Imagine a greenhouse filled with exotic and unusual plants, the likes of which you have probably never been seen on earth before. These plant forms are not aliens from another plant, but creations from well-known American artist Hilary Pfeifer and her latest bonsai inspired exhibit - Natural Selection. We caught up with Hilary to find out more about her mesmerizing botanical exhibit of imaginary plants made almost entirely from found or reclaimed materials.

Please tell us about your exhibit Natural Selection.

I often call this show an "installation within an installation" because it has two layers. The first thing you see when you enter the gallery is a greenhouse structure sitting in the middle of a gallery space. There are a few plant forms attached to the exterior of the greenhouse, but you must go into that structure to see the majority of the artwork.

This inner installation is a formal display of sculptures I made to resemble plant forms that are inspired by Japanese bonsai. The plants are each tiny vignettes of courtship scenarios, as if they are choosing their mates the way humans can: a blend of natural instincts and intellect. Each piece presents a different look at intimacy and relationships. Their abilities to defy species and natural law reflects our freedom to cross boundaries such as social norms, race, age, and gender.

Natural Selection also continues my ongoing exploration of the ways that humans attempt to control nature, and in turn, nature finds a way to adapt or reassert itself, such as grass that grows in the cracks of a sidewalk or mildew that forms on an uninsulated wall behind a couch.

How long did it take you to create the plants in the exhibit?

The short answer to this question is that it took four years and five months. The four years marks the period of time that paved the way for me to set the project in motion. I have been working in the installation format since 1998, but this project needed a longer incubation time, due to other commitments I had on my calendar. My early career mostly focused on art that lived on walls or sometimes ceilings of interior spaces, but four years ago I started making these bonsai forms that could stand alone. I had an idea that I wanted to find a way to situate them in a controlled environment that moved off the walls and into the gallery space, so I let the ideas develop for several years until I could move on. As these concepts took shape, I soon realized that the visions in my head could only be realized with financial assistance, so I spent almost a year writing and applying for grants to help fund it. I am thankful for this aspect of preparation because grant writing forces you to work out a lot of ideas and focus your concepts early on. When all of this was secured, I could then spend five months focusing mostly on the creation of the sculptures.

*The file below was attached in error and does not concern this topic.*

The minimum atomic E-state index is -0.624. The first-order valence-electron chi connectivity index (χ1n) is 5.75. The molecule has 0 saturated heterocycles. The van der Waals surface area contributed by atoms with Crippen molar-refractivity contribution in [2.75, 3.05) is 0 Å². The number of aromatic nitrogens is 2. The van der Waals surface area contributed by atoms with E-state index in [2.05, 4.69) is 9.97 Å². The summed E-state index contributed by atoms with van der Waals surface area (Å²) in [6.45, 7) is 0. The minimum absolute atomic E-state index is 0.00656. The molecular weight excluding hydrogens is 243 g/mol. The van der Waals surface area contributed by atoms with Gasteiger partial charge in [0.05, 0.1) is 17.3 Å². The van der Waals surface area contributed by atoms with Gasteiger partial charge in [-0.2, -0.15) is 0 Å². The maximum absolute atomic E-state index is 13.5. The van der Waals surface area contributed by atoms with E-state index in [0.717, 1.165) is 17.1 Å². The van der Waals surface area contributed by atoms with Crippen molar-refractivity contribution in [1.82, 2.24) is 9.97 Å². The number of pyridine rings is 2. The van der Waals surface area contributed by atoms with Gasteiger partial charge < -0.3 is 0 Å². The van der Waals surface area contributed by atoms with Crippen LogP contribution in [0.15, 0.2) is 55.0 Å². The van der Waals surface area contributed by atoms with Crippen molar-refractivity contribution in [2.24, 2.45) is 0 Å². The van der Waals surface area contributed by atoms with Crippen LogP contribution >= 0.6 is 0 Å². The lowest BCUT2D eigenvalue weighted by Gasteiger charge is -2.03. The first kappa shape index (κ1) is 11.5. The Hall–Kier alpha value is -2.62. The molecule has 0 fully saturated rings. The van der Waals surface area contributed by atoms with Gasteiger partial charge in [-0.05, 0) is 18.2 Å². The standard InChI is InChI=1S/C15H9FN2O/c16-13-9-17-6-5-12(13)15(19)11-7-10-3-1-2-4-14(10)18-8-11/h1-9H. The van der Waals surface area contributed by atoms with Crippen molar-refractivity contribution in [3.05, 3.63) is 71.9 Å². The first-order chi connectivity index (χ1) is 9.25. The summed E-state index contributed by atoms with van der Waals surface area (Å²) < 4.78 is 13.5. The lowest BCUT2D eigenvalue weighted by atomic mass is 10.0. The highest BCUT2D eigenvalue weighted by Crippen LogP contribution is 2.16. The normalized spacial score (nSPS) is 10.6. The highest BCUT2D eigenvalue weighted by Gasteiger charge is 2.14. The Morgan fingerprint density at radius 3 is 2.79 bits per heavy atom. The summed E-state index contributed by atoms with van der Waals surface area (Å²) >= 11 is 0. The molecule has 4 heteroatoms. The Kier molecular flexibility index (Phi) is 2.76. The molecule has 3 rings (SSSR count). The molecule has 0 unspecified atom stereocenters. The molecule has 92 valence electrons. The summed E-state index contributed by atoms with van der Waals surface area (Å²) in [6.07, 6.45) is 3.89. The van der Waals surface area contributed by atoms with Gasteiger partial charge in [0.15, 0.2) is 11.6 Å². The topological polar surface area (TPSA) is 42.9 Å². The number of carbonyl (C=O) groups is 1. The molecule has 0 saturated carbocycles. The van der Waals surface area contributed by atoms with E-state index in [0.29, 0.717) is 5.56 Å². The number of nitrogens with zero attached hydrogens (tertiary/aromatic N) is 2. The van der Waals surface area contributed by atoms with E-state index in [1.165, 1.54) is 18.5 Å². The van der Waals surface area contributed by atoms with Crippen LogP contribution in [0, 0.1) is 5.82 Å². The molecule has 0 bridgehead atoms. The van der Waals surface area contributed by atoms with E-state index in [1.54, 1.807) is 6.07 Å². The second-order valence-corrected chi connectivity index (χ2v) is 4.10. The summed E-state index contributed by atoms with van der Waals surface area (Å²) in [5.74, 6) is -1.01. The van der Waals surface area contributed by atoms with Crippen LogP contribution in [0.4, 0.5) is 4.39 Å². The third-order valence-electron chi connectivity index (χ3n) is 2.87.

What research did you do to prepare the exhibit?

I worked out my ideas through reading, drawing, list making, and writing. I looked a bit at greenhouse and botanical garden conservatories before talking to Fred Soelzer, the person who I contracted to design and build the structure. We met on and off-site many times to develop that aspect of the installation. Along the way I also gleaned information from many sources, including Darwin's writings pertaining specifically to plants, and the work of his grandfather Erasmus Darwin, who wrote a book titled "The Loves of the Plants," which was quite bawdy when it was first published in 1821, but tame by current standards.

I was also interested in modern challenges to evolution theory of natural and sexual selection, erotica and contemporary nonfiction, singles ads, interviews, personal experience, and art history. Another research element involved a look into botanical Latin, which helped me give each of the sculptures in the greenhouse its own botanical name. With around 75 pieces in the exhibit, the naming process turned out to be quite involved.

What are the 'plants' made of?